Puzzles & Solvability: Puzzles is a big word, although the game tries out some different options: you need to investigate your inventory items, use them on enemies and objects, talk to some fairly interesting NPCs but mostly you have to pixel-hunt. The game is solvable which, at this point, comes as a surprise, and it’s not too difficult, either, only needlessly time-consuming. If pixel hunting is FUN to you, this is your game! Score: 2 points.

Interface & Inventory: Although it first seems like a simplistic rip-off of the contemporary Sierra interface, the interface turns out to be quite charming. The interactive cursor works very well and the click vs. double-click system prevents you from doing anything you don’t mean to do. The whole Windows 3.1 look naturally feels dated but it achieves what it apparently wants to achieve: to upgrade and improve upon the ICOM interface of the 1980’s. Similarly, the inventory is functional but works like a charm. Score: 6 points.

Story & Setting: More of the same, and not in a good way. The classic escape plot may have been innovative in adventure games of the early 1980’s but in 1992 this was a haury old trope. Everything good about this comes to fruition in the E category where I will be more generous accordingly. Story and setting are really basic and not interesting at all. The fact that you play a dragon seems like a nice touch in the beginning, and some descriptions pick up on it, but it does not play a major role after all and ultimately feels like a tacked-on novelty. Score: 1 point.

Sound & Graphics: Dated but nice. The Windows 3.1 look tickles my nostalgia bone but even apart from that the images are clear, and although they certainly look homemade, they don’t look amateurish or embarrassing. Like in the previous game, they feel like a labour of love, and reward the player with each new room s/he enters. My relatively high rating proved controversial for the previous game but I’ll go down the same road again, and with good conscience. Also, there’s no sound at all. Score: 4 points.

Environment & Atmosphere: This is a game where it really makes sense to differentiate between story/setting and environment/atmosphere. While the story can be summed up completely in one sentence and the setting is nothing but a cliche, the palace itself is designed around some very atmospheric sections. However, it’s also a bit of a hodgepodge. It doesn’t make much sense as a believable piece of architecture and the crass juxtaposition of the well-organised library and the dirty, bloodstained kitchen is an aesthetic shock that didn’t work so well for me. I like that you ascend from level to level to finally confront Garth at the top of the battlement (resembling Uninvited a bit in that regard where the final confrontation took place in the attic if I’m not misremembering) but to be honest, the previous game was better at invoking a haunted place despite all of the environmental contradictions and the wild mixture of popcultural references. Score: 2 points.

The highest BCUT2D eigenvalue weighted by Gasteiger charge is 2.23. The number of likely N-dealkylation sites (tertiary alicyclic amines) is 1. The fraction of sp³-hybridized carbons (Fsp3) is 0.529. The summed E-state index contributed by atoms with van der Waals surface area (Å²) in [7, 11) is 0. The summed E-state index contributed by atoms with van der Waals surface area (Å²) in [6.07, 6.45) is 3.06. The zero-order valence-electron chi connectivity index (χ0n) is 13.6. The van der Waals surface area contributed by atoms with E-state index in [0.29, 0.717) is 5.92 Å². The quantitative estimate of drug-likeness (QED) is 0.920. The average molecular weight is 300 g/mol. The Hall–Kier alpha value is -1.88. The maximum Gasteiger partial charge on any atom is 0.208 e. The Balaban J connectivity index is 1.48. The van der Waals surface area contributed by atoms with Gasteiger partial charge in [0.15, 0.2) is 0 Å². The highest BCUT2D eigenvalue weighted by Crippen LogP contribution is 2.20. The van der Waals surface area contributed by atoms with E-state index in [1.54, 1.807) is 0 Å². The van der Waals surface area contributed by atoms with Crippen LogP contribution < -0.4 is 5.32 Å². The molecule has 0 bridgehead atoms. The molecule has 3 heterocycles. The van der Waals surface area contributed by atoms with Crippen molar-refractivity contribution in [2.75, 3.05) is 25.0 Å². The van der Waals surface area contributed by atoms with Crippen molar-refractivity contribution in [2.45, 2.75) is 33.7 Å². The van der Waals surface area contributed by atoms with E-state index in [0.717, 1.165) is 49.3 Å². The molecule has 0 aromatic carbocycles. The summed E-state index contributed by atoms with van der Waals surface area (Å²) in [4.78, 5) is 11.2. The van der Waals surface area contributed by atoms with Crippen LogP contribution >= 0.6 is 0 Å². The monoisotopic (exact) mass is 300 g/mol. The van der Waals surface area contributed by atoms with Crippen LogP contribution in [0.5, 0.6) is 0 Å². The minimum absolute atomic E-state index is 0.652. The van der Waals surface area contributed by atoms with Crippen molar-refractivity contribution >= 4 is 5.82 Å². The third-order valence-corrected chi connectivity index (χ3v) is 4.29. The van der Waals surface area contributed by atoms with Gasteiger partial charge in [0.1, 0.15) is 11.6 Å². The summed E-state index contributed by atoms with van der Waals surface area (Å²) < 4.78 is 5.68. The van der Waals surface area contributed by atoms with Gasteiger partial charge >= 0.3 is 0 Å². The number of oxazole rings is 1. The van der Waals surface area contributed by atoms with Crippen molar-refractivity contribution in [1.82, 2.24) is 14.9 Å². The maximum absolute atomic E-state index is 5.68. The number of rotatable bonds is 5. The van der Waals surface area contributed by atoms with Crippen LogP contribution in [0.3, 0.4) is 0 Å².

Dialogue & Acting: The conversations were a nice touch, and almost all of the NPCs are quite interesting, and a lot of their particular character comes through considering that they’re only represented by static images. Don’t expect Infocom or Magnetic Scrolls standards of writing, however. It’s all good but not the main emphasis of the game. Score: 2 points.

Let us do the math. 17 divided by 0.6 equals...28 points. Laukku’s guess – which was the lowest – was exactly right, while most of the others were a bit more optimistic. If not for the pixel hunting, the game would be quite short, though, and while the interface makes it quite enjoyable, it’s not exactly a masterpiece.
Did I enjoy the game? Well, yes, I did. However, it contained way too much pixel hunting for my taste. I never really had to use my head, only my index finger. A longer game may have resulted in acute carpal tunnel syndrome. I can, however, appreciate what Cliff Bleszinski and his team tried to achieve here, and from what I’ve heard, that idea may have come to fruition with the upcoming game which will finally be my first main game. I’m as excited about it as this marketing plug from The Palace of Deceit: The Dragon’s Plight. Are you, too?

8 comments:

  1. this might be the first time I've seen Dare to Dream discussed anywhere, by anyone, since I first played it on a shareware disc back in the mid 90s. Found it hugely atmospheric as a bairn, although this is the game with which I associate the words 'pixel hunting' to this day I'm afraid..

    If I recall it also had two difficulty levels, which actually changed items and puzzles in the game, something I don't think I've seen another adventure game do (although I haven't played all that many).